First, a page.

The video Why is the International Space Station 400 km above the Earth? first mentions that there are fairly hard limits at 300 km (due to imminence of reentry) and 700 km (loss of protection from radiation associated with the lower Van Allen radiation belt), and so a value of 400 km, close to the lower limit was chosen based on cost; Space Shuttle launches being expensive.

I'm guessing that the cost argument was based on the need for additional Shuttle launches because they were often maxed out on weight, rather than the cost of extra LOX.

Question: Now that the ISS is built, and unmanned rockets bring the majority of resupply weight to it, are these generally or at least frequently still maxed out on payload weight so that a significant increase in ISS altitude would require significantly more launches and therefore higher cost? Or would a move from 400 km to say 500 or 600 km not significantly lower the number of launches per year for the same resupply and crew transport?

Any other reasons why 400 km would be better than 500 or 600 km?

For the purposes of this question assume the ISS was equipped with solar/electric ion propulsion so that the raising maneuver itself didn't incur substantial costs due to hauling of a lot of fuel, and that there was some reason why say 600 km was considered advantages to 400 km.

Also, while the cost of transport may be decreasing due to developments such as reusability, ignore that since one source of savings would not make another source of savings obsolete.

  • $\begingroup$ having a frequent resupply schedule means they can lose two launches in a row and still be OK $\endgroup$
    – user20636
    Aug 26, 2018 at 11:21
  • 2
    $\begingroup$ At the beginning of ISS operations in 2000 Soyuz spacecraft lift capacity was at the limit to launch 3 persons at 400 km orbit. Current version Soyuz-MS probably can launch them at 600 km orbit. If not - it would mean reduction of crew to 2 persons an negate all benefits. Also SpaceX and Boeing future crafts are planned to carry 4 astronauts and 200 kg of cargo to 400 km orbit. For 600-km orbit it would mean 4-crew without cargo, I suppose. $\endgroup$
    – Heopps
    Aug 26, 2018 at 12:14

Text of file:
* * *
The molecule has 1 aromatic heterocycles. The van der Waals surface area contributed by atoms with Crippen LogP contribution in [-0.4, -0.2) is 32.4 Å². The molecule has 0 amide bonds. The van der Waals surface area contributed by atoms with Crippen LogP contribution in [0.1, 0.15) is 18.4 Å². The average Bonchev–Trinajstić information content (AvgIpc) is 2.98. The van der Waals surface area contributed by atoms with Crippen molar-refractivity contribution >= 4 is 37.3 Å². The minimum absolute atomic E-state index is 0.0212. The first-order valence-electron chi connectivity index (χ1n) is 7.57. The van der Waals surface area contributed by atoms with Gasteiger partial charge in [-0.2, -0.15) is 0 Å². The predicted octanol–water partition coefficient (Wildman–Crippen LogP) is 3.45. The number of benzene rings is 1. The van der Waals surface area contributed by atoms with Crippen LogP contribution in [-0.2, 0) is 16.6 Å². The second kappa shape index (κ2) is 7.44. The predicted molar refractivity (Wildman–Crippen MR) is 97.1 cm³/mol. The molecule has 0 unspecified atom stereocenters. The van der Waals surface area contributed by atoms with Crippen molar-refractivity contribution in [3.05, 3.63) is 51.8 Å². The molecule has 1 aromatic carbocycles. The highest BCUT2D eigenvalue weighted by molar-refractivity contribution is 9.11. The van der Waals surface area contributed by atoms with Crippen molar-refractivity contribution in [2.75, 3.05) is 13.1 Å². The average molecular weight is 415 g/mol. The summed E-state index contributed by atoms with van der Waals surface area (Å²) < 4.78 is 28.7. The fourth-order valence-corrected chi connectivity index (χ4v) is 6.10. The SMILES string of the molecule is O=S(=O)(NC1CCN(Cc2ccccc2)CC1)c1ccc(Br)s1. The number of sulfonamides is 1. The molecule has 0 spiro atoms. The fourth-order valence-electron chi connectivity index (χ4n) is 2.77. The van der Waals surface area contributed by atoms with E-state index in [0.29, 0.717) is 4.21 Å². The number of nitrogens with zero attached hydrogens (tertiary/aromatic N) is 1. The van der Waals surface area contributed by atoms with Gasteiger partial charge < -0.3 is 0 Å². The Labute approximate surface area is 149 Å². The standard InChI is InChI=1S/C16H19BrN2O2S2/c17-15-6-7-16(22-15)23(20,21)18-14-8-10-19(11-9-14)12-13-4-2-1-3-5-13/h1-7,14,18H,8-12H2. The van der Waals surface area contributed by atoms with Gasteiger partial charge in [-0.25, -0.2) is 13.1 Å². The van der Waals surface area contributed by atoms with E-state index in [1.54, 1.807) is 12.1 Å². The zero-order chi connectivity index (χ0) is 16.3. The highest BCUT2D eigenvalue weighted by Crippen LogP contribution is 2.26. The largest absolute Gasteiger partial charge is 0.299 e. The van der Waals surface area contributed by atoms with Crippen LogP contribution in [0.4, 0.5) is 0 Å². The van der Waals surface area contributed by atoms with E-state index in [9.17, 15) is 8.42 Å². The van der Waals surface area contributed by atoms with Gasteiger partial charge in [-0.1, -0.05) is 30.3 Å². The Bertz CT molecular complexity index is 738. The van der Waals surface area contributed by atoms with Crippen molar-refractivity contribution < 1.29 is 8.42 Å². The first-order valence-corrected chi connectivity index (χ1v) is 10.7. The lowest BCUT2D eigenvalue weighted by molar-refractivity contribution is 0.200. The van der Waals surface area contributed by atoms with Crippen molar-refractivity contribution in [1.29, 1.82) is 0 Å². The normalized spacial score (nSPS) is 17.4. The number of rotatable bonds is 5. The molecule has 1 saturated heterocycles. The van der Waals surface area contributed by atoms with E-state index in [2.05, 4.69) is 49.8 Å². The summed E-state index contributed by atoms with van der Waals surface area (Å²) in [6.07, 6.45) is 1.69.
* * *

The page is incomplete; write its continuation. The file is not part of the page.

• $\begingroup$ Lower orbit also mean shorter ones; for observations (one of the ISS missions) it is an advantage. It also have shorter night times (ie smaller batteries)... $\endgroup$
    – Antzi
    Aug 27, 2018 at 2:40
  • $\begingroup$ Very related (maybe dup) space.stackexchange.com/questions/10494/… $\endgroup$
    – Antzi
    Aug 27, 2018 at 2:41
  • $\begingroup$ @Antzi Space debris is a good argument, but I'd like to see the actual math worked out for the eclipse duration (and also of interest is frequency and fraction of time spent in eclipse). As far as duplicate, I'm asking specifically about the cost to resupply here and I don't see that there. I don't think you've thought through your "maybe dup" very carefully. I don't think "dupe" should be tossed around casually, excused by a "maybe". $\endgroup$
    – uhoh
    Aug 27, 2018 at 2:54

1 Answer 1


ISS orbits during shuttle were often kept low to increase the shuttle payload. It had a lot of losses going much above 360km. After the shuttle was retired, the ISS orbit was boosted a bit to 415km+ to further reduce the drag losses.

The main problems you get going higher are:

  • Reduced payload on resupply vehicles
  • Increased sunlight time (needs more cooling)
  • Increased radiation
  • Increased debris collision risk (object dwell time is much higher above 400km, so debris density rises rapidly with altitude)

In 2014 the altitude was decreased from 415-420km to below 405km. In 2015 although the altitude was much lower than it had been for the past several years, it was decided that doing a normal phasing burn might take the station "too high" and they actually propusively lowered the orbit to allow it to stay closer to 405km. This maneuver makes zero sense if higher altitudes were preferable. The press release suggests that this was mainly due to debris risk.

So at least under times of reduced solar stress, the threat of MMOD appears to be such that they don't want to go much higher. It doesn't appear to have been raised above 410km since 2015.

ISS altitude from http://calsky.com

Altitude from calsky.com

  • $\begingroup$ Excellent! I hadn't thought about reducing the sunlight at all, but now that you mention it, yes those ammonia-based coolers have been the source of a lot of drama over the years. I really appreciate the explanation of the altitude history as well. $\endgroup$
    – uhoh
    Aug 27, 2018 at 4:23
  • $\begingroup$ I am a little bit confused by your graphic showing orbit dimensions. How can the perigee be higher than the apogee (eg 2005)? $\endgroup$
    – le_daim
    Sep 7, 2018 at 6:50
  • 3
    $\begingroup$ They use different axes. Perigee on the left, Apogee on the right. More confusing than it has to be, but I didn't find a better source. $\endgroup$
    – BowlOfRed
    Sep 7, 2018 at 8:11
  • $\begingroup$ I've just now noticed that you can write a short answer "well, at least once" to the question How often has (or how common is it for) the ISS's orbit been propulsive lowered intentionally? $\endgroup$
    – uhoh
    Nov 21, 2019 at 6:27
  • $\begingroup$ Some work we did on the ISS orbital debris team indicated that increasing the ISS altitude by 10 km increased the orbital debris flux by 20%, a huge amount for such a small altitude change $\endgroup$
    – Tristan
    Nov 21, 2019 at 15:03

Your Answer

By clicking “Post Your Answer”, you agree to our terms of service and acknowledge you have read our privacy policy.

Not the answer you're looking for? Browse other questions tagged or ask your own question.